Thursday, March 11, 2010

Personality and Grabby Hands

The eighth month is one of personality growth and limit-testing for Cayden. He is suddenly squirmy and grabby and insistent to achieve his will.

Unfortunately, his will is often pulling Mama's hair (hard) and grabbing at scissors, ceramic dishes, new glasses, plastic bags, the cat's tail, paper, picture frames and anything else specifically NOT intended for baby manipulation. And then there's the face grabbing: he grabs onto a nose, cheek or set of lips and squeezes, with all his might, digging his claw-like little fingernails into sensitive flesh as hard as he can. All while grinning his open-mouthed, two-toothed grin.

And the squirming. Usually associated with the grabby-hands. Adorable, yet sometimes annoying at the same time. You try to secure a 22 pound kid into a sling on the hip while he's squirming all over the place, repeatedly bucking his butt out; one hand firmly wound into half-your-head of hair, yanking with strength you didn't know he possessed; and the other hand of little fingers outstretched and wiggling, reaching as hard as he can to grab for the shiny new glasses propped atop your head. All in the parking lot of the liquor store. Yes, we had an audience of smirking passersby to witness our power struggle.

But eventually Mama won and replenished her it's-been-too-long stash of chardonnay. And vodka and malbec and merlot.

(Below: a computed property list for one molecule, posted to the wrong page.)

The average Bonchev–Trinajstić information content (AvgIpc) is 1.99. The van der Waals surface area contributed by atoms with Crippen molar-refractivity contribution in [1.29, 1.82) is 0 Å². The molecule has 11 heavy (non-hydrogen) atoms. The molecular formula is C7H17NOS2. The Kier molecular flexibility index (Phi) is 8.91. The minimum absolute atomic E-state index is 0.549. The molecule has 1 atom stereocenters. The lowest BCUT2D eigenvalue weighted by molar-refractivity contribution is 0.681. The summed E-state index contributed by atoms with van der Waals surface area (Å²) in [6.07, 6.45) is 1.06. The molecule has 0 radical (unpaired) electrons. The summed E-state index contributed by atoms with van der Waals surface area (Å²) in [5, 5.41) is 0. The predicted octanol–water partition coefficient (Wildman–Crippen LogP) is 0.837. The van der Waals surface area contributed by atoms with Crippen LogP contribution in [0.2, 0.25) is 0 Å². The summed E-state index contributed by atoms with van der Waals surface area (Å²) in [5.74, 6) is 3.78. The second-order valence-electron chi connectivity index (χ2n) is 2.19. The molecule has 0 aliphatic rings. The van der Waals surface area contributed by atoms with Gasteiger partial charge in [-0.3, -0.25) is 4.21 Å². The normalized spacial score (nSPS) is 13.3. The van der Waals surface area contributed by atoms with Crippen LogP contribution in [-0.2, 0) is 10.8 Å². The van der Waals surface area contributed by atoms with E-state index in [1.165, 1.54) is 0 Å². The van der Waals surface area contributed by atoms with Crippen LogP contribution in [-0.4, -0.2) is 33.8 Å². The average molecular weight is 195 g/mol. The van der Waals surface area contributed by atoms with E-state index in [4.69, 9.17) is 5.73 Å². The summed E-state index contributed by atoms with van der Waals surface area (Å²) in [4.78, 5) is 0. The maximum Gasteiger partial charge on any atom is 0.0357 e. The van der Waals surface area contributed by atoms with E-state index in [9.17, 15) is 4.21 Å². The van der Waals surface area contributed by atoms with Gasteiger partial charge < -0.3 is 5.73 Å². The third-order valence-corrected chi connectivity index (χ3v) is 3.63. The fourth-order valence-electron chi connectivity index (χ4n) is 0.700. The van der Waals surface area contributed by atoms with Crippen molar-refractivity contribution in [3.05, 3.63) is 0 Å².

Oh, and on the hair and tail pulling: we've decided to try to avoid frequent use of the word NO, so that Chicken doesn't become immune to overuse of the warning. We're trying to reserve NO for dangerous situations, not necessarily disciplinary ones. Think hot stove versus gimme what I want. So instead of NO, we're using OUCH a lot lately. As in, "Mama OUCH", in a stern and slightly amplified voice, when the hair pulling starts. Same thing for the cats: "Spike OUCH" when he grabs the tail or swats at him. And for Daddy: "Daddy OUCH" when Daddy finds his lips suddenly twisted and stretched away from his teeth.

So far our stern OUCHes are met more with giggles than the behavior-changing reaction we're looking for. But good lessons take time, so we're remaining patient through the sudden and jarring pains.

Spike, on the otherhand, has no interest in extending patience and understanding to the baby. A few more strong tail pulls or whisker swats and this kid may be introduced to a whole new, decidedly more painful lesson in cause and effect: you piss off the cat, the cat lets you have it.

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